An Algerian convicted of plotting to bomb Los Angeles International Airport on the eve of the millennium later provided information about more than 100 potential terrorists, his lawyers said.
Ahmed Ressam, an Algerian national who lived in Montreal, was caught driving into Washington state after crossing on a ferry from Victoria with bomb-making materials in the trunk of his rented car in December 1999.
He was convicted in 2001 of nine charges, including terrorist conspiracy.
Facing up to 130 years in prison, he cut a deal with the U.S. Justice Department and began co-operating with authorities in exchange for a promised 27-year sentence.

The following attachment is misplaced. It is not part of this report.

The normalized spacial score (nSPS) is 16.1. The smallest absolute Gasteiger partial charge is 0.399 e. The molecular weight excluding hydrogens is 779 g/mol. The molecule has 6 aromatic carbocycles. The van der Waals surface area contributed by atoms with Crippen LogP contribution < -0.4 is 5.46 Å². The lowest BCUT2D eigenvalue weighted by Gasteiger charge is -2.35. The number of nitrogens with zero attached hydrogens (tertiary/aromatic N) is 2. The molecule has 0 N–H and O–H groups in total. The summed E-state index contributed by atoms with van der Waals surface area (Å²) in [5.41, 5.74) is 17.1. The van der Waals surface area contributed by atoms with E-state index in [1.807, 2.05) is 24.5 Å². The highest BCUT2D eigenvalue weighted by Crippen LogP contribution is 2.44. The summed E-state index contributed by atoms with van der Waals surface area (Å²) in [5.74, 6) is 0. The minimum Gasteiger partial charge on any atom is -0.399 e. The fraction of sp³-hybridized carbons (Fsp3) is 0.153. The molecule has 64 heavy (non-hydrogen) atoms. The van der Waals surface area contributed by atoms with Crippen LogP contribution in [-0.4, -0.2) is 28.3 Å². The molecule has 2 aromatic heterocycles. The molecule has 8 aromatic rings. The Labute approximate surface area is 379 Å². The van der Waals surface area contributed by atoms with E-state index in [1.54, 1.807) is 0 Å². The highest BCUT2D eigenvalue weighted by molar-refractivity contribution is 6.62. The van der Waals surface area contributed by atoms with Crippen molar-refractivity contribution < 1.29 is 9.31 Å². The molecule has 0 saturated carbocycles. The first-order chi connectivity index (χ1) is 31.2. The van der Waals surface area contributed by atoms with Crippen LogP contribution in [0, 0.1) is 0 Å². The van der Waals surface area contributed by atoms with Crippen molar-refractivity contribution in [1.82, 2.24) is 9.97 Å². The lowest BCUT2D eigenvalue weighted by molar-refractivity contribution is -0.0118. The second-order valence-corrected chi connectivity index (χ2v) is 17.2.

“Among the individuals he discussed were people whose names meant nothing to us when first heard but were later identified as significant players in al-Qaida and other terrorist networks,” Ressam’s lawyers wrote in court documents in advance of his sentencing this month.
From May 2001 to April 2003, Ressam spent more than 200 hours speaking with authorities about terrorist networks and people with potential connections to them. He also spent 65 hours testifying during depositions or trials, his lawyers wrote.
Among the topics Ressam is reported to have covered were training camps in Afghanistan, terrorist recruitment, training, cell locations, the use of safe houses and general targets.
Much of the information Ressam provided remains secret. The documents filed publicly in federal court in Seattle this week offer merely an outline of his co-operation; a more detailed summary was filed under seal.